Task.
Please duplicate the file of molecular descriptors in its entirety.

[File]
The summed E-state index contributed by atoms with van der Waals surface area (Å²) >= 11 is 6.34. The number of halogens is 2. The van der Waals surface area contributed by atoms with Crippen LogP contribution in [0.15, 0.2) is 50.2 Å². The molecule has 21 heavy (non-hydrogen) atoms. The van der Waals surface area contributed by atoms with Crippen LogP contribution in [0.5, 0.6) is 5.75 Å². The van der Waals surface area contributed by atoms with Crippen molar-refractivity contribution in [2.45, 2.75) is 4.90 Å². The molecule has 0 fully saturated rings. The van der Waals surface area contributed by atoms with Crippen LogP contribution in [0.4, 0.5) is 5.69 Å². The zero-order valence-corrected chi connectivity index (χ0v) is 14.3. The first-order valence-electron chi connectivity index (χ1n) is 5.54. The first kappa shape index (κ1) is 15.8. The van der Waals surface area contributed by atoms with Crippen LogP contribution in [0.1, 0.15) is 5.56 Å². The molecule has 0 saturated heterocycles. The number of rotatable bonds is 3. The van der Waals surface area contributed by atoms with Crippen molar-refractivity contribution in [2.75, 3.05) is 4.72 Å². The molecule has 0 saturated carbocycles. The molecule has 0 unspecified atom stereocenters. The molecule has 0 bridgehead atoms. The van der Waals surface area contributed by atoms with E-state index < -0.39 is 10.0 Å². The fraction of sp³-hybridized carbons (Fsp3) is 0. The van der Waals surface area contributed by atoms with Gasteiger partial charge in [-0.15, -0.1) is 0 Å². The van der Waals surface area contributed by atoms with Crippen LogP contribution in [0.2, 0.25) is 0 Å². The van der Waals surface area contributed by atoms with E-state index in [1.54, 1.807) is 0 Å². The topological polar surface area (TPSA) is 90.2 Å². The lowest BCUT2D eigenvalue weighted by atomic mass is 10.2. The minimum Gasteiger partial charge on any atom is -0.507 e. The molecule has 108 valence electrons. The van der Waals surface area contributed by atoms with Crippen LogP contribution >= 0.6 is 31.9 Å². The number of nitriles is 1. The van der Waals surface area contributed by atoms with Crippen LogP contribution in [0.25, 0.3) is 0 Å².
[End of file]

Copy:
The summed E-state index contributed by atoms with van der Waals surface area (Å²) >= 11 is 6.34. The number of halogens is 2. The van der Waals surface area contributed by atoms with Crippen LogP contribution in [0.15, 0.2) is 50.2 Å². The molecule has 21 heavy (non-hydrogen) atoms. The van der Waals surface area contributed by atoms with Crippen LogP contribution in [0.5, 0.6) is 5.75 Å². The van der Waals surface area contributed by atoms with Crippen molar-refractivity contribution in [2.45, 2.75) is 4.90 Å². The molecule has 0 fully saturated rings. The van der Waals surface area contributed by atoms with Crippen LogP contribution in [0.4, 0.5) is 5.69 Å². The zero-order valence-corrected chi connectivity index (χ0v) is 14.3. The first-order valence-electron chi connectivity index (χ1n) is 5.54. The first kappa shape index (κ1) is 15.8. The van der Waals surface area contributed by atoms with Crippen LogP contribution in [0.1, 0.15) is 5.56 Å². The molecule has 0 saturated heterocycles. The number of rotatable bonds is 3. The van der Waals surface area contributed by atoms with Crippen molar-refractivity contribution in [2.75, 3.05) is 4.72 Å². The molecule has 0 saturated carbocycles. The molecule has 0 unspecified atom stereocenters. The molecule has 0 bridgehead atoms. The van der Waals surface area contributed by atoms with E-state index < -0.39 is 10.0 Å². The fraction of sp³-hybridized carbons (Fsp3) is 0. The van der Waals surface area contributed by atoms with Gasteiger partial charge in [-0.15, -0.1) is 0 Å². The van der Waals surface area contributed by atoms with Crippen LogP contribution in [0.2, 0.25) is 0 Å². The van der Waals surface area contributed by atoms with E-state index in [1.54, 1.807) is 0 Å². The topological polar surface area (TPSA) is 90.2 Å². The lowest BCUT2D eigenvalue weighted by atomic mass is 10.2. The minimum Gasteiger partial charge on any atom is -0.507 e. The molecule has 108 valence electrons. The van der Waals surface area contributed by atoms with Crippen LogP contribution >= 0.6 is 31.9 Å². The number of nitriles is 1. The van der Waals surface area contributed by atoms with Crippen LogP contribution in [0.25, 0.3) is 0 Å².